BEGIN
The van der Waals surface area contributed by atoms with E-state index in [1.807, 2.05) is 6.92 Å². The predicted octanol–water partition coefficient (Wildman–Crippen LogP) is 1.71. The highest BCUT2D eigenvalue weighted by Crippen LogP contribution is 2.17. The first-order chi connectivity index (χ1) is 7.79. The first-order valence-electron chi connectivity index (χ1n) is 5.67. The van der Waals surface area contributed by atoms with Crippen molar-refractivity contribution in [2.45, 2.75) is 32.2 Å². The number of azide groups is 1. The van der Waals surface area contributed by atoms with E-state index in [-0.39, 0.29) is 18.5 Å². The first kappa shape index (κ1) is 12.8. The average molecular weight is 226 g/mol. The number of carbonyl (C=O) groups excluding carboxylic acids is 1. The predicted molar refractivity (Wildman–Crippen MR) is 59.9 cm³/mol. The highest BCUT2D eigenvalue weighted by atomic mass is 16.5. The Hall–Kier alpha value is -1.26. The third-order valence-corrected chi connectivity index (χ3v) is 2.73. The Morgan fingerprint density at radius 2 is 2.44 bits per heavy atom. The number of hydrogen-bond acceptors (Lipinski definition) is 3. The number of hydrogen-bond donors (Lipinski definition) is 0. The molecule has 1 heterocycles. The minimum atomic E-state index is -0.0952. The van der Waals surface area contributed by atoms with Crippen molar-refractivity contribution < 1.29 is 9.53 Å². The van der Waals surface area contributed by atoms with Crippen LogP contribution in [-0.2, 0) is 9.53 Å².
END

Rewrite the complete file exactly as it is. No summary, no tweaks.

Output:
The van der Waals surface area contributed by atoms with E-state index in [1.807, 2.05) is 6.92 Å². The predicted octanol–water partition coefficient (Wildman–Crippen LogP) is 1.71. The highest BCUT2D eigenvalue weighted by Crippen LogP contribution is 2.17. The first-order chi connectivity index (χ1) is 7.79. The first-order valence-electron chi connectivity index (χ1n) is 5.67. The van der Waals surface area contributed by atoms with Crippen molar-refractivity contribution in [2.45, 2.75) is 32.2 Å². The number of azide groups is 1. The van der Waals surface area contributed by atoms with E-state index in [-0.39, 0.29) is 18.5 Å². The first kappa shape index (κ1) is 12.8. The average molecular weight is 226 g/mol. The number of carbonyl (C=O) groups excluding carboxylic acids is 1. The predicted molar refractivity (Wildman–Crippen MR) is 59.9 cm³/mol. The highest BCUT2D eigenvalue weighted by atomic mass is 16.5. The Hall–Kier alpha value is -1.26. The third-order valence-corrected chi connectivity index (χ3v) is 2.73. The Morgan fingerprint density at radius 2 is 2.44 bits per heavy atom. The number of hydrogen-bond acceptors (Lipinski definition) is 3. The number of hydrogen-bond donors (Lipinski definition) is 0. The molecule has 1 heterocycles. The minimum atomic E-state index is -0.0952. The van der Waals surface area contributed by atoms with Crippen molar-refractivity contribution < 1.29 is 9.53 Å². The van der Waals surface area contributed by atoms with Crippen LogP contribution in [-0.2, 0) is 9.53 Å².